Even in this election campaign, Harper has made no attempt to hide his antagonistic attitude towards democratic media principles. He has allowed members of the press only five questions per day at campaign stops, and the RCMP has prevented from attending his campaign rallies people who have revealed their sympathies towards Liberals and New Democrats on Facebook. So, not only are Mounties receiving orders from above to peruse the Facebook profiles of Canadians (“RCMP, Stephen Harper and 1 other person like this”), they are using the information on them to weed out voting citizens from attending Conservative rallies.
Republican in a Toque?
For his prickly attitude toward openness and the media, Harper has earned himself a number of comparisons to his imperial conservative counterparts in the United States, a serious charge in a country that prides itself on the fact that it isn't the United States.
And it is more than just his disdain for transparency and accountability that has led people to grumble about his GOP-like tendencies (although he is left of Obama in many respects). For one, he has attempted to consolidate power, which Canadian prime ministers, outside of wartime and national emergencies, have not been known to do.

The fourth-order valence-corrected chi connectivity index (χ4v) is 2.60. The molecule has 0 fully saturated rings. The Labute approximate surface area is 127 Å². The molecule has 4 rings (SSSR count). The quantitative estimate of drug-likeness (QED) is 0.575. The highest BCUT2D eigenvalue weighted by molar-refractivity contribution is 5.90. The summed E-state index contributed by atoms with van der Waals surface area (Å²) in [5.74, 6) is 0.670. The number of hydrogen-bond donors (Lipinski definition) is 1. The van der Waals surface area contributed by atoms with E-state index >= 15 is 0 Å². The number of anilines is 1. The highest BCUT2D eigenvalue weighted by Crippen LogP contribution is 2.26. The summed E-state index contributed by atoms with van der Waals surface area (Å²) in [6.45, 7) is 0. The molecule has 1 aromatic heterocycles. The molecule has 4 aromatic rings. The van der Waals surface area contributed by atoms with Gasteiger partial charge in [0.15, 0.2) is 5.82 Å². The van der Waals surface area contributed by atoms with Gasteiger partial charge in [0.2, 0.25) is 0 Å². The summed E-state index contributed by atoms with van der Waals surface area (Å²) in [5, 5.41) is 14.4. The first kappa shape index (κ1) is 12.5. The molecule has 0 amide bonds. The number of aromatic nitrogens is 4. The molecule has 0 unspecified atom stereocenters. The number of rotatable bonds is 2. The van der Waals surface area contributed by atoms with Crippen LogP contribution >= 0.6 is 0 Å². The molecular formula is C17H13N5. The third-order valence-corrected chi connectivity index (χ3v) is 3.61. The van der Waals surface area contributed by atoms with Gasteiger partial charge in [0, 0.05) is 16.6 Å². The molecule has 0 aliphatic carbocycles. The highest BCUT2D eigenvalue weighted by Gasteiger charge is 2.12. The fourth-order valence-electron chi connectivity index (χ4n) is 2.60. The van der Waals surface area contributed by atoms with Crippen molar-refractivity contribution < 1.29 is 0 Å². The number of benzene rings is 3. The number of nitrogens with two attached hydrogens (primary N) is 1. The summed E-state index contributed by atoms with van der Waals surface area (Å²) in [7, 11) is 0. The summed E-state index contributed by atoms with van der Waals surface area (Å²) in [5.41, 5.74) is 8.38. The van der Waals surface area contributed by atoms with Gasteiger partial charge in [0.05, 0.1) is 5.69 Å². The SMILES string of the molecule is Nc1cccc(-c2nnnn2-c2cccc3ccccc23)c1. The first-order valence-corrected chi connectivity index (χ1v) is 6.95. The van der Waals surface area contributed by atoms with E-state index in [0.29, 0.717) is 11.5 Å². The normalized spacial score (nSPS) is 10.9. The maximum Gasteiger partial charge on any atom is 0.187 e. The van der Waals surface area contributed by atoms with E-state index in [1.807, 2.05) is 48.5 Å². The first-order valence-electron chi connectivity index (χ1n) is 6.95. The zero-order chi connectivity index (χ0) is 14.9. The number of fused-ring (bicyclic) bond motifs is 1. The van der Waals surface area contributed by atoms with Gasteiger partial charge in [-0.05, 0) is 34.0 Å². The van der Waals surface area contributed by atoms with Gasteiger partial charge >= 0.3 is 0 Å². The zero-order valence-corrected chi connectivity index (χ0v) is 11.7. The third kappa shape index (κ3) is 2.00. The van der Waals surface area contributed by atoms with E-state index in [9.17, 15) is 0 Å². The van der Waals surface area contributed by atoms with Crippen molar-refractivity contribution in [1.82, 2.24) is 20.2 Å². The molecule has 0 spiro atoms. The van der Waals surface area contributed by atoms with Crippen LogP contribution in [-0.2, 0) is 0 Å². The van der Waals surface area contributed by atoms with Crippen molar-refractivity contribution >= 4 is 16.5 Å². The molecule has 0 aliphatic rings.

“There are certain things that the Conservative Party has done that have changed politics,” Antonia Maioni, a political scientist at McGill University pointed out. “The shutting down of key programs that people felt were important, the way in which power has become concentrated in the office of the prime minister. The governing of Canada has become subject to the kind of things we saw in the House of Commons,” she said, in reference to the contempt of parliament issue. “This is new, and for observers of Canadians politics, it's obviously troubling.”
And although, south of the border, it's not exclusively the Republican Party that has attempted to consolidate power in the executive branch, they certainly lead the charge. More in line with the Republican mantra, however, is how Harper has reveled in the politics of identity.